Council 4 Members Are Crusaders For Mental Health Wellbeing

May is Mental Health Awareness Month — a time to raise awareness and reduce the stigma around mental illness and conditions.

Members of AFSCME Local 1303-143 employed at Bridges Healthcare Inc. in Milford support individuals with severe and prolonged mental illness, behavioral issues and addiction problems.

For Patti “Mama P” Barber, case manager, and Wendy Burrows-Gardino, peer community support specialist, their work involves helping people become more self-sufficient and reach their goals.

Barber has worked for 12 years with young people ages 18 to 25 — many of whom have suffered various types of abuse or come from broken homes — find a steadier transition into adulthood.

She teaches activities of daily living, fosters coping skills to deal with past traumas and connects them to public assistance benefits.

“They want someone that can guide them in that parental way,” she said.

Patti Barber, case manager, in her West Haven office

In her office, Barber is surrounded by artwork made by young adults who ran a café she started and held craft fairs every weekend to sell their pieces.

“It was great for building socialization, because a lot of them don’t really have the social skills,” she said. “They got to come out, make money and meet different people.”

Burrows-Gardino helps people reach their self-determined goals and establish themselves. She has worked at Bridges for seven years and generally meets with clients in their homes or out in the community, such as at doctor’s appointments.

“You’re that extra support,” she said, “and listening to help them follow through on whatever those next steps are that they might need to do.”

If a client wants to learn how to use public transportation, Burrows-Gardino may ride the bus with them. Other skills she teaches her clients include how to advocate for themselves with medical providers, implement new diets or medication and maintain public assistance benefits.

Wendy Burrows-Gardino, peer support specialist, stands next to one of the vehicles she transports her clients in, which helps provide stability to ensure their appointments are kept.

Bridges has been serving the greater New Haven community for 60 years. Its name symbolizes not only its role as a connecter to resources, but as a chance to get from one place to another.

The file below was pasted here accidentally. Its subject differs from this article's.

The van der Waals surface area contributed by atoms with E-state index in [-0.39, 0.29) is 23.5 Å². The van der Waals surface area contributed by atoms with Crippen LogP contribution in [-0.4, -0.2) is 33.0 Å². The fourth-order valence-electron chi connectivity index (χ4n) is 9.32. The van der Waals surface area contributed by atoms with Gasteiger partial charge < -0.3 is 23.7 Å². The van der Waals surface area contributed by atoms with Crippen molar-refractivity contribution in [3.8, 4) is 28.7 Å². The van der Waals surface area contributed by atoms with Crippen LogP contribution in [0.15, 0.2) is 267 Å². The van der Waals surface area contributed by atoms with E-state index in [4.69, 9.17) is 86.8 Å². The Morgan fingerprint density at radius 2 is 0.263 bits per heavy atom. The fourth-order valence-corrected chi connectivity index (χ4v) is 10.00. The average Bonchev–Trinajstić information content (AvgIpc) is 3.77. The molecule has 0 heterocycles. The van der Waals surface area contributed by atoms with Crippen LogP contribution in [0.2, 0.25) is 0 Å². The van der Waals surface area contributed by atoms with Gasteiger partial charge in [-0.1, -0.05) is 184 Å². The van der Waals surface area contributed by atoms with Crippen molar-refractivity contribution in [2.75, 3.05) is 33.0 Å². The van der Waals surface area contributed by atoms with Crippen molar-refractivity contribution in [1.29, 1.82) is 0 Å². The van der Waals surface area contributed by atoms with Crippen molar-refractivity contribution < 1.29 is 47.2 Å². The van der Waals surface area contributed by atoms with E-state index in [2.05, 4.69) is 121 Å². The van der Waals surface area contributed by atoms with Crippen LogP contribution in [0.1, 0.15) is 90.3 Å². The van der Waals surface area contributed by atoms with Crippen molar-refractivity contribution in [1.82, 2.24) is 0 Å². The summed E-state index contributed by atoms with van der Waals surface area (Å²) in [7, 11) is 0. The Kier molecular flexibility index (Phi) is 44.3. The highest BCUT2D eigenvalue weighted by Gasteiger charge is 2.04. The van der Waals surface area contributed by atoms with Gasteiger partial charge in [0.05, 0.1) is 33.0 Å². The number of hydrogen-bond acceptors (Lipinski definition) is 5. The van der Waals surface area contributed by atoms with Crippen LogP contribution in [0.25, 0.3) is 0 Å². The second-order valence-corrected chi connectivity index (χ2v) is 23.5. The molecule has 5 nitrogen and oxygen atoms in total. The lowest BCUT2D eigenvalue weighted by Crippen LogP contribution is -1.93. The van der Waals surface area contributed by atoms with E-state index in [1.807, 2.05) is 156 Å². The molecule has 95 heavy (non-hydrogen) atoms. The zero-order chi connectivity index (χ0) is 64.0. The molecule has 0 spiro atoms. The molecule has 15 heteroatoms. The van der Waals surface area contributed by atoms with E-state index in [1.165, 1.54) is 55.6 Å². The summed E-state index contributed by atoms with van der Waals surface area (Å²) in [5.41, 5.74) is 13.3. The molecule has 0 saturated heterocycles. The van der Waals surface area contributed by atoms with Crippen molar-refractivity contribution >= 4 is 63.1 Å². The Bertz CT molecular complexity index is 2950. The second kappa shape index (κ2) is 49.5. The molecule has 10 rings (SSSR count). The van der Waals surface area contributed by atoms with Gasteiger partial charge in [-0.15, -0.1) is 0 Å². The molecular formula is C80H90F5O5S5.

Burrows-Gardino feels the most rewarding part of her work is when she has helped clients meet the goals they set for themselves, or even simply to identify what their goal is.

“It’s not always an easy track,” said Burrows-Gardino, “sometimes you have to take a few steps back to get those few steps forward.”

Barber has seen many of her young adult clients overcome anger issues and learn coping mechanisms. Many of her former clients now have their own homes, vehicles, steady jobs and college degrees.

Barber and Burrows-Gardino understand how deeply stigma impacts their clients and the barriers that prevent people from accessing needed services.

“When you hear someone is in a program, they think they’re harmful or mean or always getting in trouble,” said Barber. “That’s not always the case. People just don’t always understand.”

Supporting Members Who Support Their Community 

Being in a union provides protection, benefits and suitable compensation to allow case managers in the mental health field like Barber and Burrows-Gardino to support others.

“Having a union is having someone there to stand with you,” Burrows-Gardino said. “Upper management doesn’t necessarily always know what it’s like to do our job because they’re not in the trenches every day.”

Barber said their jobs can be “very dicey sometimes.”

“You need that extra support [that comes with union membership],” she added. “It means the world [to us].”

Burrows-Gardino often shares her own past challenges dealing with mental health and addiction to build connection with her clients so they feel less alone and hopeful they can make lasting changes in their lives.

“There’s so much more to us as individuals than just the label,” she said. “How are we going to move forward and address it if we don’t peel that layer away and realize we [all] need to do better and be open to understanding what someone is going through?”